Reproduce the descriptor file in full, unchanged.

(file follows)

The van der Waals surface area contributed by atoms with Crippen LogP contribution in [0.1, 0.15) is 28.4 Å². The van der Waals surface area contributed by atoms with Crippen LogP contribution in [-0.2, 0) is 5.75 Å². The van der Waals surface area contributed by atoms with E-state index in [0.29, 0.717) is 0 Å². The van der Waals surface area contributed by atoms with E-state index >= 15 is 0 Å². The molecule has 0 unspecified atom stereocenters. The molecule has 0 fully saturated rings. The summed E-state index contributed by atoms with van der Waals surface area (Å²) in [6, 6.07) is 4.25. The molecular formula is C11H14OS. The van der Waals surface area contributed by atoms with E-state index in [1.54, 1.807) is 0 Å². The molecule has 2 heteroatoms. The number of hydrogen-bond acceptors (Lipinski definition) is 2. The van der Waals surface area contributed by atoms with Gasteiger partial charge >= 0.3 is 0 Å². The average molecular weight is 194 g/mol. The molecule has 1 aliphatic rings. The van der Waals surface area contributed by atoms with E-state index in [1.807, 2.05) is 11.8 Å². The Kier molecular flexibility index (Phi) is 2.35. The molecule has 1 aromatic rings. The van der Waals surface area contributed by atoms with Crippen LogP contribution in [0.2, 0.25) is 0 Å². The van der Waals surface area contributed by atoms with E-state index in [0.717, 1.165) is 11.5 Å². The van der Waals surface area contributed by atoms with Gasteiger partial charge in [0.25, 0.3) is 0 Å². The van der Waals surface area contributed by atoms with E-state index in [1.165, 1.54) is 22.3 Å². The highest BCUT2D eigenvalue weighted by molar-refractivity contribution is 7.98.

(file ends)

The van der Waals surface area contributed by atoms with Crippen LogP contribution in [0.1, 0.15) is 28.4 Å². The van der Waals surface area contributed by atoms with Crippen LogP contribution in [-0.2, 0) is 5.75 Å². The van der Waals surface area contributed by atoms with E-state index in [0.29, 0.717) is 0 Å². The van der Waals surface area contributed by atoms with E-state index >= 15 is 0 Å². The molecule has 0 unspecified atom stereocenters. The molecule has 0 fully saturated rings. The summed E-state index contributed by atoms with van der Waals surface area (Å²) in [6, 6.07) is 4.25. The molecular formula is C11H14OS. The van der Waals surface area contributed by atoms with E-state index in [1.54, 1.807) is 0 Å². The molecule has 2 heteroatoms. The number of hydrogen-bond acceptors (Lipinski definition) is 2. The van der Waals surface area contributed by atoms with Gasteiger partial charge >= 0.3 is 0 Å². The average molecular weight is 194 g/mol. The molecule has 1 aliphatic rings. The van der Waals surface area contributed by atoms with E-state index in [1.807, 2.05) is 11.8 Å². The Kier molecular flexibility index (Phi) is 2.35. The molecule has 1 aromatic rings. The van der Waals surface area contributed by atoms with Crippen LogP contribution in [0.2, 0.25) is 0 Å². The van der Waals surface area contributed by atoms with E-state index in [0.717, 1.165) is 11.5 Å². The van der Waals surface area contributed by atoms with Gasteiger partial charge in [0.25, 0.3) is 0 Å². The van der Waals surface area contributed by atoms with E-state index in [1.165, 1.54) is 22.3 Å². The highest BCUT2D eigenvalue weighted by molar-refractivity contribution is 7.98.